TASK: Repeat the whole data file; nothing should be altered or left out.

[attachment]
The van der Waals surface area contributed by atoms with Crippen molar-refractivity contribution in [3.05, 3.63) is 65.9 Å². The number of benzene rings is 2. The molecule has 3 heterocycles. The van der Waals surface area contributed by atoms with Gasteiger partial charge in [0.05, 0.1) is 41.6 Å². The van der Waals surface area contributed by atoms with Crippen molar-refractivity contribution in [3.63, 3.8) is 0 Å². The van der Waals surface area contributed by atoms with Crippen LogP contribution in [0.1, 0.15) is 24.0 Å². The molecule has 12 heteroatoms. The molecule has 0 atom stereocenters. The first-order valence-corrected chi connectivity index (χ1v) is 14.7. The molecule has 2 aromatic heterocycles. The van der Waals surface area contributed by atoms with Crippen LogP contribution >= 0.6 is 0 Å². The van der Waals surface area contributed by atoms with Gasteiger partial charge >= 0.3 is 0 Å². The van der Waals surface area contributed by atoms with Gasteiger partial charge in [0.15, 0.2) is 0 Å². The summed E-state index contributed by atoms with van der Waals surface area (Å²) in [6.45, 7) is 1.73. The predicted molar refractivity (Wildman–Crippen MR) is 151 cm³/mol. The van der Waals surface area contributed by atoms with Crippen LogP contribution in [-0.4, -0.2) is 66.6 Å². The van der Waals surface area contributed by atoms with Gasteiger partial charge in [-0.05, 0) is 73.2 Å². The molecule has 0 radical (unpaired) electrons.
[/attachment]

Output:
The van der Waals surface area contributed by atoms with Crippen molar-refractivity contribution in [3.05, 3.63) is 65.9 Å². The number of benzene rings is 2. The molecule has 3 heterocycles. The van der Waals surface area contributed by atoms with Gasteiger partial charge in [0.05, 0.1) is 41.6 Å². The van der Waals surface area contributed by atoms with Crippen molar-refractivity contribution in [3.63, 3.8) is 0 Å². The van der Waals surface area contributed by atoms with Crippen LogP contribution in [0.1, 0.15) is 24.0 Å². The molecule has 12 heteroatoms. The molecule has 0 atom stereocenters. The first-order valence-corrected chi connectivity index (χ1v) is 14.7. The molecule has 2 aromatic heterocycles. The van der Waals surface area contributed by atoms with Crippen LogP contribution >= 0.6 is 0 Å². The van der Waals surface area contributed by atoms with Gasteiger partial charge >= 0.3 is 0 Å². The van der Waals surface area contributed by atoms with Gasteiger partial charge in [0.15, 0.2) is 0 Å². The summed E-state index contributed by atoms with van der Waals surface area (Å²) in [6.45, 7) is 1.73. The predicted molar refractivity (Wildman–Crippen MR) is 151 cm³/mol. The van der Waals surface area contributed by atoms with Crippen LogP contribution in [-0.4, -0.2) is 66.6 Å². The van der Waals surface area contributed by atoms with Gasteiger partial charge in [-0.05, 0) is 73.2 Å². The molecule has 0 radical (unpaired) electrons.